The Black Magic of Wine Scores
Most colleges grade 89 points on an exam as a “B” while 90 points delivers an “A”. How does one point out of 100 make such a difference? Not only does this seem unfair but downright stupid and silly.
So what about wine scores? Does a one point difference in a wine’s rating mean that much? Of course not! Whether applying the 100 point scale favored by Robert Parker or the 20 point scale developed by UC Davis, a single point is a meaningless difference between wines. That said, a single point difference makes a big difference in the price a winery can charge for a particular wine.
Perhaps there is not much price difference between an 88 and an 89 point wine, but the price gap is much wider between an 89 point wine and a 90 pointer.
Both the 100 point and 20 point scoring systems award points for characteristics important to most wine drinkers such as flavors, color, body,and aroma. They also award points for some less obvious items such as volatile acidity, total acidity, and astringency, much less important or detectable by most wine drinkers. So are one, two, or even three point differences among wines that meaningful? Not really, especially if you consider that all scoring systems award points for overall impression, a catchall category that is by definition subjective.
Chasing scores is the worse way to pick wines but often the best way to overpay for them. When seeking to purchase wines, use point scoring as a rough guide recognizing that scoring ranges are more valuable than the absolute score. In addition, no wine evaluator can consistently score a wine the same tasting session after tasting session. Too many factors – time of day, sequence of tasting the wine and even the weather – influence the results.
Therefore, the best way to choose a wine is to taste it. If you like it, then buy it!
Barry P. Chaiken, Proprietor
Grape Vine Canopy
In viticulture, the canopy of a grapevine includes the parts of the vine visible aboveground – the trunk, cordon, stems, leaves, flowers, and fruit. The canopy plays a key role in light energy capture via photosynthesis, water use as regulated by transpiration,
and microclimate of ripening grapes. Canopy management is an important aspect of viticulture due to its effect on grape yields, quality, vigor, and the prevention of grape diseases. Various viticulture problems, such as uneven grape ripening, sunburn, and frost damage, can be addressed by skillful canopy management. In addition to pruning and leaf trim, the canopy is often trained on trellis systems to guide its growth and assist in access for ongoing management and harvest.
The vine is the main part of the grapevine, extending from the root system in the ground up to the cordons, or arms, of the vine. When the grape is young the trunk is very pliable and must be supported by stakes as part of a vine training system. The height of the trunk varies depending on grape variety and the type of trellis system being used and can range from 4 inches (10 cm) to 30 feet (10 m). During winter dormancy, the trunk can be vulnerable to extreme freezing conditions and will be sometimes buried and insulated with soil to protect it.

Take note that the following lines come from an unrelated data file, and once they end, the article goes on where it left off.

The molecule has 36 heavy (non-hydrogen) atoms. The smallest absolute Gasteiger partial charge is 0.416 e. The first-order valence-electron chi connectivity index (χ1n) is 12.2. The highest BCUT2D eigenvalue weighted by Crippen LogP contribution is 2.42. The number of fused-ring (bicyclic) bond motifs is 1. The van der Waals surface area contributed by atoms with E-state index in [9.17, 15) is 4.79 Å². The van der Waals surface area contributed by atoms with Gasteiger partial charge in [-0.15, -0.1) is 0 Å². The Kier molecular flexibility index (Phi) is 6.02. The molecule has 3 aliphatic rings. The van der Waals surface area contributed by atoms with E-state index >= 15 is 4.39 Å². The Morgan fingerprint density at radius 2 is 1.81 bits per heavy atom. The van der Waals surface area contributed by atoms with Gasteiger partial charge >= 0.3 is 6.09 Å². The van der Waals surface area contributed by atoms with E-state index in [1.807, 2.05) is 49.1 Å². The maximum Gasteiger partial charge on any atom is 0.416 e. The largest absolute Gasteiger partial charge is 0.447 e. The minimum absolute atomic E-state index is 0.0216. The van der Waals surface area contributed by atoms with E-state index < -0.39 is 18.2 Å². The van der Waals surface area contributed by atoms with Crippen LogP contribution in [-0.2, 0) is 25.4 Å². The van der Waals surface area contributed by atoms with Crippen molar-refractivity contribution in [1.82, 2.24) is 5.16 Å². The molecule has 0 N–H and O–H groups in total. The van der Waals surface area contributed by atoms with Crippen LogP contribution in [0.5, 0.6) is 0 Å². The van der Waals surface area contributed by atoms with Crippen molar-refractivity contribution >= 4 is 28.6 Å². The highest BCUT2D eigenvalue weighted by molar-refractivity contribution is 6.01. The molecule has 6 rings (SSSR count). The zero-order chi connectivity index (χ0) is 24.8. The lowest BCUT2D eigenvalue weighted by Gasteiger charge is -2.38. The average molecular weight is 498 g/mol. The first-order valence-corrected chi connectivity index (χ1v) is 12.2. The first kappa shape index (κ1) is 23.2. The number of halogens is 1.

The cordon, or “arms”, of the grapevine extend from the trunk and are the part where additional arms and eventually leaves and grape clusters extend. The cordons are usually trained along wires as part of a trellis system. This training usually fixes the cordon into a permanent position, such as horizontal extending from the trunk in opposite directions.
The terms stem, stalks and shoots are sometimes used interchangeably but viticulturalists generally make some differentiation. The stem of the
grapevine item, extending from cordon, is considered the shoot and this part is most often pruned in the process of “shoot thinning” to control grape yields. The stalk extending out to hold the grape cluster is known as the bunchstem while the stem of the individual grape berry is the pedicel.
The shoot of the vine develops from new buds located on the cordon and grow to include the leaves, tendrils and eventually grape clusters. Shoots first begin to the appear in spring, following bud break, accelerating growth till the flowering stage and usually slowly by the time that the vine begins veraison. During the stage of veraison (typically mid to late summer), the shoot starts to harden and change color from green to brown. The shoot is ripening at this point and becomes known as a “cane”. In wintertime, the canes of the grapevine are usually completely cut off with the amount and weight of the cane being used to gauge the amount of pruning and canopy management that will be needed for the upcoming year. The “tip” of the shoot is the small (0.4 in/1 cm) part of the shoot furthermost from the vine. Viticulturalist use the growth of this tip as an indication of vine vigor due to the fact that the tip competes with the grape clusters for resources from the vine. Ideally, shoot growth should come to a stop around the time of veraison but a vine that continues growing the shoots will stand the chance of less fully develop grape clusters.
Source – Wikipedia